I treasure a photograph of my mother awkwardly posing on the Bermuda grass wearing a dance costume of clogs, an absurd Dutch apron, and cap with blond braids attached. She smiled sheepishly as if to say, “Yes, I know I look ridiculous but I didn’t want to disappoint the family.” Estelle was sentimental and kept her senior yearbook from the Bermuda High School for Girls, the 17th edition of the Bermuda High School Chronicle. The Chronicle was a wonderful glimpse into life in Bermuda in the mid-thirties. The featured activities in this calm-before-the-storm time included the upcoming Netball Match, Mothers’ Association Meeting, Elocution Evening, Rev. Hancock’s Lecture on Modern Poetry, and Dr. Wheeler’s Lecture on Whaling.

Not a gifted athlete, Estelle opted for a leadership position in Hastings House at BHS Houses. Her annual report for their activities ends in a very typical Estelle-ism, “Although we are very pleased with the progress that our House has made, we hope that the girls will not be satisfied with their present success, but will strive to attain to higher levels of work, conduct and games.” Gentle, firm, and optimistic, Mom’s style was already defined.

BHS young ladies pursued proper appearance as well as excellence in academics and athletics. The advertisements in The Chronicle show the prevailing culture of uniforms and femininity. T.J. Pearman & Sons offered a very chic version of gym shoes: “SHOES: A varied assortment of these rubber soled Shoes in Lace, Strap and Tie Models. Crepe or white rubber soles, with or without heel. Suitable for all Games (Tennis, Hand Ball, Gym).”

H A& E Smith Ltd. extolled the quality of their BHS uniforms. “To school in English blazers of the finest quality navy blue flannel featuring both single and double breasted models, each of which have brass buttons like a seaman’s coat. Also Irish poplin ties with navy and gold stripes.”

Estelle entered Radcliffe College in Cambridge, Massachusetts at age sixteen, an unsophisticated product of Bermuda Jews who was out-of-step with American ways. Despite her awkwardness, she kept her sense of humor. As a sophomore she vowed to make newcomers feel at home and targeted a freshmen from China whose parents were missionaries. The freshman turned out to be a sophisticated blond, stunningly dressed and coifed. Mom, our adorable, life-long frump, stuttered and stammered a welcome. The worldly freshman charitably invited her in for tea and polite conversation about the weather. Mom laughingly recounted how all she wanted was a dignified exit but had a civil cup of tea first.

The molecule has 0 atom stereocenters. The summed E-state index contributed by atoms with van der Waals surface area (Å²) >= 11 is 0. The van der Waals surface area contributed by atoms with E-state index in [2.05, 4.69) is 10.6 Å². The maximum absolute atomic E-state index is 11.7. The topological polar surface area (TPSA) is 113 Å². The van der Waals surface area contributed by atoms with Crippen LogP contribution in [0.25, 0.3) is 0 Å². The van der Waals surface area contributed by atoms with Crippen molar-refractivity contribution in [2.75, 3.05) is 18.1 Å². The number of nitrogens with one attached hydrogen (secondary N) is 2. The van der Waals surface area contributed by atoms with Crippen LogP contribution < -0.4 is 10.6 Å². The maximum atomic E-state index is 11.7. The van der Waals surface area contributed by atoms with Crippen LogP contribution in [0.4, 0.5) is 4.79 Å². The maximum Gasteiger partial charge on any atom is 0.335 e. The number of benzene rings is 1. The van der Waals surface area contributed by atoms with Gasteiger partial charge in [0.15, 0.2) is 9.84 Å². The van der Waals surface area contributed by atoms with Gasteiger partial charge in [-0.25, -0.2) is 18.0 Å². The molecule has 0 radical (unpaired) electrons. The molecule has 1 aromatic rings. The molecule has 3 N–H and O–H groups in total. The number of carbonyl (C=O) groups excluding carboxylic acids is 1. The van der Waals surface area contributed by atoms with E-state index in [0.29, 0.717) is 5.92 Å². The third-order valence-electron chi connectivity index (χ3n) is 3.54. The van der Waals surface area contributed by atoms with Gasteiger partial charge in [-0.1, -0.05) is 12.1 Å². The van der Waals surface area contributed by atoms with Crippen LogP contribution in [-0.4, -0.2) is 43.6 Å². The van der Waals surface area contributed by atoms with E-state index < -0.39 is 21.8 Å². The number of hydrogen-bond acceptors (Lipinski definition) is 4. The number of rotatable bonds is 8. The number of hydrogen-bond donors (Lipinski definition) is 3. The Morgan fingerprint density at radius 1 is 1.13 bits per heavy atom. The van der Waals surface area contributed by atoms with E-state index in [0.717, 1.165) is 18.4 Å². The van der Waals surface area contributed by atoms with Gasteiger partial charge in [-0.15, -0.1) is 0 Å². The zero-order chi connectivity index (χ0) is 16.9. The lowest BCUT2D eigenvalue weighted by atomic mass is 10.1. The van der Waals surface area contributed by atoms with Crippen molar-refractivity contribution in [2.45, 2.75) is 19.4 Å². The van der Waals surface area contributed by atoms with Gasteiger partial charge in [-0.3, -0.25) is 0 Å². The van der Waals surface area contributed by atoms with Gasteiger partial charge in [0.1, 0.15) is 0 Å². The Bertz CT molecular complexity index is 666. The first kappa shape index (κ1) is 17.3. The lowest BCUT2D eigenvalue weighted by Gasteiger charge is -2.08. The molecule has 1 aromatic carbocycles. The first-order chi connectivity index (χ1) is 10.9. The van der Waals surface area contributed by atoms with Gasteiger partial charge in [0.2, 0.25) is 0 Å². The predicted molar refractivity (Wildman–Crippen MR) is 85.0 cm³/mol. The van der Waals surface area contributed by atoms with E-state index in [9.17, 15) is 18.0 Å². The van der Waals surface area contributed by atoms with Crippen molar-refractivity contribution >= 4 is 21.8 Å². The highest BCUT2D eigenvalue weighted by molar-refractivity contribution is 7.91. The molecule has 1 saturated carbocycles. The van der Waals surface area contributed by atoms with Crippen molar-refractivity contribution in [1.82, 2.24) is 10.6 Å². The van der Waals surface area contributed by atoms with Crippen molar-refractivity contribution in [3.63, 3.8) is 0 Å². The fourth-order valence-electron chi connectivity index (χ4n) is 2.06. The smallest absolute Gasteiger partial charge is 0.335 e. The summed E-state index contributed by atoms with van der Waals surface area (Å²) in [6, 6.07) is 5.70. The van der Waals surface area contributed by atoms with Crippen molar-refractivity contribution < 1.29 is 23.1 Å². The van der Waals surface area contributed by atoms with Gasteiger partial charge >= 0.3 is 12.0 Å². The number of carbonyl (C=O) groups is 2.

Civility was vital on the small island. I picked up on this early, with great fervor. I was a 4-year old picnicking at Horseshoe Bay when a naked little girl approached, crying that she was lost. Mom soothed her, promising to find the missing mother. I informed her that the correct response to people appearing in public with no clothes was to pretend that they weren’t there. “But she’s lost!” said my mother. “Doesn’t matter,” I said in my best take-no-prisoners voice, turning my back on them both. Mom guffawed, I sniffed at her, and she laughed till she cried.

Leaving the island was infrequent in those days. The Bermuda version of cabin fever was common and even had a name; “rock happy.” Cruise ships were expensive and early air travel was primitive. Mom described the early seaplane as one large unheated cabin holding a few passengers who wore life jackets for the entire trip. The seaplanes landed in Hamilton’s harbor and small boats took passengers to shore. Travel gradually improved, but when the American military built a usable airport and access roads, the impact was monumental.

Bermuda Jews were few and far between in the 1930s, but the Fergusons were among them. Ralph Ferguson and Myer started a suit manufacturing business over a Hamilton storefront until the WW II made suit material a rare commodity. Walter Winchell’s joked about their names on his famous radio program saying there were only two Jewish families in Bermuda, and they were both Irish. As the war progressed, the Winchell story was welcome relief to a Jewish family for whom humor was in short supply.

Jewish in Bermuda Series © Deborah Levine
originally published in The Bermudian Magazine

See following articles in the Bermuda Jews History Series,,,

Part 3: The Jewish Question
Part 4: Love, War, and Beyond

Editor-in-Chief

Deborah Levine is Editor in-Chief of the American Diversity Report. She is an award-winning author of 14 books, received the Champion of Diversity Award from diversitybusiness.com, the Excellence Award from the Tennessee Economic Council on Women and is featured on C-Span/ BookTV. Her published articles span decades in journals & magazines: The American Journal of Community Psychology, Journal of Public Management & Social Policy, The Bermudian Magazine, The Harvard Divinity School Bulletin. A former blogger with The Huffington Post, she is now an opinion columnist with The Chattanooga Times Free Press.
Editor-in-Chief